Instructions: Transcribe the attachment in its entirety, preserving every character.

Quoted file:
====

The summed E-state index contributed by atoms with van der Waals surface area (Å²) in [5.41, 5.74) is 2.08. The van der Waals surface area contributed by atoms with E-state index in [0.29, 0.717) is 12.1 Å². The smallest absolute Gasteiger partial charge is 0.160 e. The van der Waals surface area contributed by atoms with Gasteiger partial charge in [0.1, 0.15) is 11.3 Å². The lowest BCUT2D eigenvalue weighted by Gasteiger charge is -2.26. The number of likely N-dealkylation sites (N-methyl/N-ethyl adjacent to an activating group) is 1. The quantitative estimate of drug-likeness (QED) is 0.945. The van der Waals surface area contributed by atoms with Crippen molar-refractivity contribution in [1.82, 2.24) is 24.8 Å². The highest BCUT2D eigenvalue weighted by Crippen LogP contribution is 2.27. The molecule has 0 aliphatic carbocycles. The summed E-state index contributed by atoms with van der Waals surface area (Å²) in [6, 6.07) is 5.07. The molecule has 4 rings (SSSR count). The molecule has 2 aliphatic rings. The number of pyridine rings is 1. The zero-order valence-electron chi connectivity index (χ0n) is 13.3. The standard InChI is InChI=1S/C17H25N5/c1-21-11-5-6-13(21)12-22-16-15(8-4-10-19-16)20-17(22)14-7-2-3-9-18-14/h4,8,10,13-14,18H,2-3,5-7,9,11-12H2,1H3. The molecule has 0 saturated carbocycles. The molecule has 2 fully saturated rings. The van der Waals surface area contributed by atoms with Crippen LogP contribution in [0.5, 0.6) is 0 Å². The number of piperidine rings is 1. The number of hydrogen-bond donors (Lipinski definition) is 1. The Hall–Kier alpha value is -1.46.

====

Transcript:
The summed E-state index contributed by atoms with van der Waals surface area (Å²) in [5.41, 5.74) is 2.08. The van der Waals surface area contributed by atoms with E-state index in [0.29, 0.717) is 12.1 Å². The smallest absolute Gasteiger partial charge is 0.160 e. The van der Waals surface area contributed by atoms with Gasteiger partial charge in [0.1, 0.15) is 11.3 Å². The lowest BCUT2D eigenvalue weighted by Gasteiger charge is -2.26. The number of likely N-dealkylation sites (N-methyl/N-ethyl adjacent to an activating group) is 1. The quantitative estimate of drug-likeness (QED) is 0.945. The van der Waals surface area contributed by atoms with Crippen molar-refractivity contribution in [1.82, 2.24) is 24.8 Å². The highest BCUT2D eigenvalue weighted by Crippen LogP contribution is 2.27. The molecule has 0 aliphatic carbocycles. The summed E-state index contributed by atoms with van der Waals surface area (Å²) in [6, 6.07) is 5.07. The molecule has 4 rings (SSSR count). The molecule has 2 aliphatic rings. The number of pyridine rings is 1. The zero-order valence-electron chi connectivity index (χ0n) is 13.3. The standard InChI is InChI=1S/C17H25N5/c1-21-11-5-6-13(21)12-22-16-15(8-4-10-19-16)20-17(22)14-7-2-3-9-18-14/h4,8,10,13-14,18H,2-3,5-7,9,11-12H2,1H3. The molecule has 0 saturated carbocycles. The molecule has 2 fully saturated rings. The van der Waals surface area contributed by atoms with Crippen LogP contribution in [0.5, 0.6) is 0 Å². The number of piperidine rings is 1. The number of hydrogen-bond donors (Lipinski definition) is 1. The Hall–Kier alpha value is -1.46.